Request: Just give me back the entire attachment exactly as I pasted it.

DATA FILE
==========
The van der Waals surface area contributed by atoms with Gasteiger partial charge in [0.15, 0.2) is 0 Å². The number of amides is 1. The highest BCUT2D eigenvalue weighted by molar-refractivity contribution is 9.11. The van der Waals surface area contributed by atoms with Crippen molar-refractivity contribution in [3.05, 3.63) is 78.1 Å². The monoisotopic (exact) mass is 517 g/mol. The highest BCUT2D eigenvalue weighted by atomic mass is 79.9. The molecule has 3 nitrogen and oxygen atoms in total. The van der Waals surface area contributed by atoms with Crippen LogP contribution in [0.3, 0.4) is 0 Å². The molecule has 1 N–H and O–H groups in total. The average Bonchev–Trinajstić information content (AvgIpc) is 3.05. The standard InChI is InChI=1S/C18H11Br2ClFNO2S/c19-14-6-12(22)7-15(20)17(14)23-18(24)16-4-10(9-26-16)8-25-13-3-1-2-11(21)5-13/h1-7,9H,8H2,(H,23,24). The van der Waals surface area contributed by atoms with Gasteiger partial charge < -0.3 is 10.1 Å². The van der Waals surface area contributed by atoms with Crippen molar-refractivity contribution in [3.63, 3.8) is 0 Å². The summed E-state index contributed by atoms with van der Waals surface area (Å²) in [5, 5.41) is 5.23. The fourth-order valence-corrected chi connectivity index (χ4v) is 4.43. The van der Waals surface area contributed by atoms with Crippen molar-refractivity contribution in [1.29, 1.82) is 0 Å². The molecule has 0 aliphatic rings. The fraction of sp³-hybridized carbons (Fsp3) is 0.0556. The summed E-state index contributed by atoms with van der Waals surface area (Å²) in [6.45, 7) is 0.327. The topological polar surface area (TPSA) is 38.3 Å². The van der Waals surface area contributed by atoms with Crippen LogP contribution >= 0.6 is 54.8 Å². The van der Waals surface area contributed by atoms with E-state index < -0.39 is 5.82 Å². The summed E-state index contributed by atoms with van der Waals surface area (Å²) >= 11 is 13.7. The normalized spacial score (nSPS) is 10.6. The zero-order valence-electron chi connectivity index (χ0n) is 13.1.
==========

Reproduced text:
The van der Waals surface area contributed by atoms with Gasteiger partial charge in [0.15, 0.2) is 0 Å². The number of amides is 1. The highest BCUT2D eigenvalue weighted by molar-refractivity contribution is 9.11. The van der Waals surface area contributed by atoms with Crippen molar-refractivity contribution in [3.05, 3.63) is 78.1 Å². The monoisotopic (exact) mass is 517 g/mol. The highest BCUT2D eigenvalue weighted by atomic mass is 79.9. The molecule has 3 nitrogen and oxygen atoms in total. The van der Waals surface area contributed by atoms with Crippen LogP contribution in [0.3, 0.4) is 0 Å². The molecule has 1 N–H and O–H groups in total. The average Bonchev–Trinajstić information content (AvgIpc) is 3.05. The standard InChI is InChI=1S/C18H11Br2ClFNO2S/c19-14-6-12(22)7-15(20)17(14)23-18(24)16-4-10(9-26-16)8-25-13-3-1-2-11(21)5-13/h1-7,9H,8H2,(H,23,24). The van der Waals surface area contributed by atoms with Gasteiger partial charge < -0.3 is 10.1 Å². The van der Waals surface area contributed by atoms with Crippen molar-refractivity contribution in [3.63, 3.8) is 0 Å². The summed E-state index contributed by atoms with van der Waals surface area (Å²) in [5, 5.41) is 5.23. The fourth-order valence-corrected chi connectivity index (χ4v) is 4.43. The van der Waals surface area contributed by atoms with Crippen molar-refractivity contribution in [1.29, 1.82) is 0 Å². The molecule has 0 aliphatic rings. The fraction of sp³-hybridized carbons (Fsp3) is 0.0556. The summed E-state index contributed by atoms with van der Waals surface area (Å²) in [6.45, 7) is 0.327. The topological polar surface area (TPSA) is 38.3 Å². The van der Waals surface area contributed by atoms with Crippen LogP contribution >= 0.6 is 54.8 Å². The van der Waals surface area contributed by atoms with E-state index < -0.39 is 5.82 Å². The summed E-state index contributed by atoms with van der Waals surface area (Å²) >= 11 is 13.7. The normalized spacial score (nSPS) is 10.6. The zero-order valence-electron chi connectivity index (χ0n) is 13.1.